1 I was given a reed like a measuring rod
and was told,
'Go and measure the temple of God and the altar, with its worshipers
. 2 But exclude the outer court; do not measure it,
because it has been given to the Gentiles.
They will trample on the holy city for 42 months. 3 And I will appoint my two witnesses, and they will prophesy for 1,260 days, clothed in sackcloth.' 4
They are 'the two olive trees'
and the two lampstands,
and 'they stand before the Lord of the earth.' 5 If anyone tries to harm them, fire comes from their mouths and devours their enemies. This is how anyone who wants to harm them must die. 6
They have power to shut up
so that it will not rain
during the time they are prophesying;
and they have power to turn the waters into blood
and to strike the earth with every kind of plague
as often as they want.
7 Now when they have finished their testimony,
the beast that comes up
from the Abyss will attack them,
and overpower and kill them. 8Their bodies will lie in the public square of the great city--which is figuratively called Sodom and Egypt--
where also their Lord was crucified. 9 For three and a half days some from every people, tribe, language and nation will gaze on their bodies
and refuse them burial.
10 The inhabitants of the earth will gloat over them and will celebrate by sending each other gifts, because these two prophets had tormented those who live on the earth.
11 But after the
three and a half days the
breath of life
from God entered them,
and they stood on their feet, and terror struck those who saw them. 12 Then they heard a loud voice from heaven saying to them, 'Come up here.' And they went up to heaven in a cloud, while their enemies looked on.
13 At that very hour there was a severe earthquake and a tenth of the city collapsed. Seven thousand people were killed in the earthquake, and the survivors were terrified and gave glory to the God of heaven.
14 The second woe has passed; the third woe is coming soon.
15 The seventh angel sounded his trumpet, and there were
loud voices in heaven, which said:
'The kingdom of the world has become the
kingdom of our Lord
and of his Messiah, and he will reign for ever and ever.'
16 And the twenty-four elders, who were seated on their thrones before God,
fell on their faces
and worshiped God,
17 saying: 'We give thanks to you, Lord God Almighty, the One who is and who was, because you have taken your great power and have begun to reign.
18 The nations were angry, and your wrath has come.
The time has come for judging the dead, and for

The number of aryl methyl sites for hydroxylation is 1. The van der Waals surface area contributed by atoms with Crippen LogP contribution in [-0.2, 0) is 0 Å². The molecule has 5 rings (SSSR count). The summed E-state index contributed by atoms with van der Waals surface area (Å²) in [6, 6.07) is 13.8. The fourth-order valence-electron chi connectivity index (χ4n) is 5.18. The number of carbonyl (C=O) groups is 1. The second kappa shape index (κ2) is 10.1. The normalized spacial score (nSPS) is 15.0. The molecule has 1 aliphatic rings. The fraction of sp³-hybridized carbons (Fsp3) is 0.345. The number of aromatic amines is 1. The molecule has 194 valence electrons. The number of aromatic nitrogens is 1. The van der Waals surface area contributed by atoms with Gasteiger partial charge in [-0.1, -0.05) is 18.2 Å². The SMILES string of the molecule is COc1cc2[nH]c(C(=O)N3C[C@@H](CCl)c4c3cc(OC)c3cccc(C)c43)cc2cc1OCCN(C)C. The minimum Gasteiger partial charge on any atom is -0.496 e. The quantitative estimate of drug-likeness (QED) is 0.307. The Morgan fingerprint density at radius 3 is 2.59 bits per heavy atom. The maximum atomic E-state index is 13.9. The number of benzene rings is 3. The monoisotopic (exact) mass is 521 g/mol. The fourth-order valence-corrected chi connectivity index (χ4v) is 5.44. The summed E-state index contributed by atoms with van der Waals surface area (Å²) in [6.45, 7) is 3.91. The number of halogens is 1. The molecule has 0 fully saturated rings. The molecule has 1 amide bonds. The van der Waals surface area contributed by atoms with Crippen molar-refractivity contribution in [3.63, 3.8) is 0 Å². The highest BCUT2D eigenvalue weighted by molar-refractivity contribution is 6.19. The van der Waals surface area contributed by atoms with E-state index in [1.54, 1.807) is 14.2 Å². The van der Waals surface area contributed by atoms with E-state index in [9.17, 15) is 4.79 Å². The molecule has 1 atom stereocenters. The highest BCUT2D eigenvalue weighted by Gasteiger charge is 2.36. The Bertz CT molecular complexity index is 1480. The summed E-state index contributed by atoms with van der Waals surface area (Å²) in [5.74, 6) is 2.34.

rewarding your servants the prophets
and your people who revere your name,
both great and small-- and for destroying those who destroy the earth.'
God's temple in heaven was opened,
and within his temple was
seen the ark of his covenant.
And there came flashes of lightning, rumblings,
peals of thunder, an earthquake and a severe hailstorm.
What does Revelation chapter 11 mean?
This chapter introduces two prophets referred to as the "two witnesses."
supernatural power, death, and resurrection
are dramatic moments in the story
of the end times
Their influence precedes the end of the trumpet judgments,
and sets the stage for the final series:
the seven "bowl" judgments.
John is first given a measuring device
and told to measure the temple, altar, and worshippers.
Measuring, in that era, was symbolic of ownership.
Only those who had rights to something—land, a building, or people—were allowed to measure them.
As part of this task, John is told that the outer court of the temple is not to be measured.
This area, occupied by "the nations,"
which is a term for Gentiles, is part of a "trampling"
experienced by Jerusalem in the end times
God next introduces
two un-identified "witnesses"
who stand in Jerusalem and proclaim Him.
Obviously, at this time, that message will not be well-received.
However, the men are supernaturally protected.
Everyone who tries to hurt them is obliterated by fire from
the witnesses' own mouths.
These men are also able to bring various plagues on earth,
such as drought (Revelation 11:3–6).
Finally, these two men will be murdered by "the beast that rises from the bottomless pit." Most interpreters believe this is the same "beast" described in Revelation chapter 13, also referred to as the Antichrist. To the unbelieving world, this will seem like a major victory—their leader will have defeated those claiming to speak for God. The world will be so overjoyed at this triumph that they will celebrate and exchange gifts, while leaving the bodies to rot in the streets. Thanks to modern technology, it's entirely possible that people across the entire world can see these events happen in real time (Revelation 11:7–10).
After three and a half days, however, the joy of the world will turn into shock and horror. God will resurrect the two witnesses in full view of the world. Announced by a voice, and carried by a cloud, they will be taken into heaven. At the same time, a massive earthquake will strike Jerusalem, destroying a tenth of the city and killing seven thousand.
Those who survive will not honor God deliberately,
but their fearful reactions will demonstrate
Earlier, those reading Revelation were warned about certain "woes" yet to come. The first and second of these were the fifth and sixth trumpet judgments, respectively. These were far worse than the terrible trumpet judgments that came before.
The third woe will be inaugurated with the seventh trumpet. Just as the seven trumpet judgments were all part of the seventh seal, the seventh trumpet will contain individual events, know as the "bowl judgments."
In the meantime, as the seventh trumpet sounds, heaven
for His righteous judgment
on evil (Revelation 11:14–19).
The next few chapters will discuss seven major figures in the end times, including the "Antichrist and the false prophet." Chapter 16
will resume the sequence of judgments
and begin bringing
the book of Revelation to a close